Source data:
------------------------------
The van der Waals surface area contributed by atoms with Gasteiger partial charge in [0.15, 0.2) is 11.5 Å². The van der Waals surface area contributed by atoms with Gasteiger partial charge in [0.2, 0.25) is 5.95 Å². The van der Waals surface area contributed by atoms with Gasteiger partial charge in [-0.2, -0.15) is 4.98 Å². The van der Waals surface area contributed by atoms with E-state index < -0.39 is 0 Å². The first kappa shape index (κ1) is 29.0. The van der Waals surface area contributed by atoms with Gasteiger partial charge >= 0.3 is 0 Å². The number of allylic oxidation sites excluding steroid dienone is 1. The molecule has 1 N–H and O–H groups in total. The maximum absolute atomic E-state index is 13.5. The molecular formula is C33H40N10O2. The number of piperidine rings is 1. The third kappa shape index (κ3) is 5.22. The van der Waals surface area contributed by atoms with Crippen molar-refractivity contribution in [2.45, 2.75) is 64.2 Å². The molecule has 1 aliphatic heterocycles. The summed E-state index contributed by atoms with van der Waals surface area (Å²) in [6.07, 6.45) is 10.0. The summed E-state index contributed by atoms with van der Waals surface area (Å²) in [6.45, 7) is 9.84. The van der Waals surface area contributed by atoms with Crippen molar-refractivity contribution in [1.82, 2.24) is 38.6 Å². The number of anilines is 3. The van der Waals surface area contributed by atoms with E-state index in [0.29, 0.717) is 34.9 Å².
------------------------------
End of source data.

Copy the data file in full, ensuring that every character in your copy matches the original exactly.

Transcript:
The van der Waals surface area contributed by atoms with Gasteiger partial charge in [0.15, 0.2) is 11.5 Å². The van der Waals surface area contributed by atoms with Gasteiger partial charge in [0.2, 0.25) is 5.95 Å². The van der Waals surface area contributed by atoms with Gasteiger partial charge in [-0.2, -0.15) is 4.98 Å². The van der Waals surface area contributed by atoms with E-state index < -0.39 is 0 Å². The first kappa shape index (κ1) is 29.0. The van der Waals surface area contributed by atoms with Gasteiger partial charge >= 0.3 is 0 Å². The number of allylic oxidation sites excluding steroid dienone is 1. The molecule has 1 N–H and O–H groups in total. The maximum absolute atomic E-state index is 13.5. The molecular formula is C33H40N10O2. The number of piperidine rings is 1. The third kappa shape index (κ3) is 5.22. The van der Waals surface area contributed by atoms with Crippen molar-refractivity contribution in [2.45, 2.75) is 64.2 Å². The molecule has 1 aliphatic heterocycles. The summed E-state index contributed by atoms with van der Waals surface area (Å²) in [6.07, 6.45) is 10.0. The summed E-state index contributed by atoms with van der Waals surface area (Å²) in [6.45, 7) is 9.84. The van der Waals surface area contributed by atoms with Crippen molar-refractivity contribution in [1.82, 2.24) is 38.6 Å². The number of anilines is 3. The van der Waals surface area contributed by atoms with E-state index in [0.29, 0.717) is 34.9 Å².